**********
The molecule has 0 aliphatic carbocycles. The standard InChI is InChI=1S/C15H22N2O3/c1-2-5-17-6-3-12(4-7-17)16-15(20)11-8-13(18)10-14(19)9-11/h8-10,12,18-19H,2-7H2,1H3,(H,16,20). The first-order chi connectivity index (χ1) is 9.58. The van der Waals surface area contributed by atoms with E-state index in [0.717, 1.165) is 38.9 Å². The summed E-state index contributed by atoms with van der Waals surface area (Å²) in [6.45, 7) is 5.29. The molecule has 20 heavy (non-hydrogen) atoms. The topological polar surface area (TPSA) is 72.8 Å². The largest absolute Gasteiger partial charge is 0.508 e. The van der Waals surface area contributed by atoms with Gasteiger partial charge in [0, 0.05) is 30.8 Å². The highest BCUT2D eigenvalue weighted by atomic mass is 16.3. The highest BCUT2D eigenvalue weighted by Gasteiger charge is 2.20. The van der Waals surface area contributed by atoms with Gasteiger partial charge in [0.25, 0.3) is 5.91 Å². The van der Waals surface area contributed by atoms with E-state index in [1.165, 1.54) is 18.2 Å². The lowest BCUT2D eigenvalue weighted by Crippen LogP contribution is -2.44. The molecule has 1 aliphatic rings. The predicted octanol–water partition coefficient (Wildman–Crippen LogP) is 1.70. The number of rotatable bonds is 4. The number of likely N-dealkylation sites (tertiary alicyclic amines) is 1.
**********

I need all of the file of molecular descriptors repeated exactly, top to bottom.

The molecule has 0 aliphatic carbocycles. The standard InChI is InChI=1S/C15H22N2O3/c1-2-5-17-6-3-12(4-7-17)16-15(20)11-8-13(18)10-14(19)9-11/h8-10,12,18-19H,2-7H2,1H3,(H,16,20). The first-order chi connectivity index (χ1) is 9.58. The van der Waals surface area contributed by atoms with E-state index in [0.717, 1.165) is 38.9 Å². The summed E-state index contributed by atoms with van der Waals surface area (Å²) in [6.45, 7) is 5.29. The molecule has 20 heavy (non-hydrogen) atoms. The topological polar surface area (TPSA) is 72.8 Å². The largest absolute Gasteiger partial charge is 0.508 e. The van der Waals surface area contributed by atoms with Gasteiger partial charge in [0, 0.05) is 30.8 Å². The highest BCUT2D eigenvalue weighted by atomic mass is 16.3. The highest BCUT2D eigenvalue weighted by Gasteiger charge is 2.20. The van der Waals surface area contributed by atoms with Gasteiger partial charge in [0.25, 0.3) is 5.91 Å². The van der Waals surface area contributed by atoms with E-state index in [1.165, 1.54) is 18.2 Å². The lowest BCUT2D eigenvalue weighted by Crippen LogP contribution is -2.44. The molecule has 1 aliphatic rings. The predicted octanol–water partition coefficient (Wildman–Crippen LogP) is 1.70. The number of rotatable bonds is 4. The number of likely N-dealkylation sites (tertiary alicyclic amines) is 1.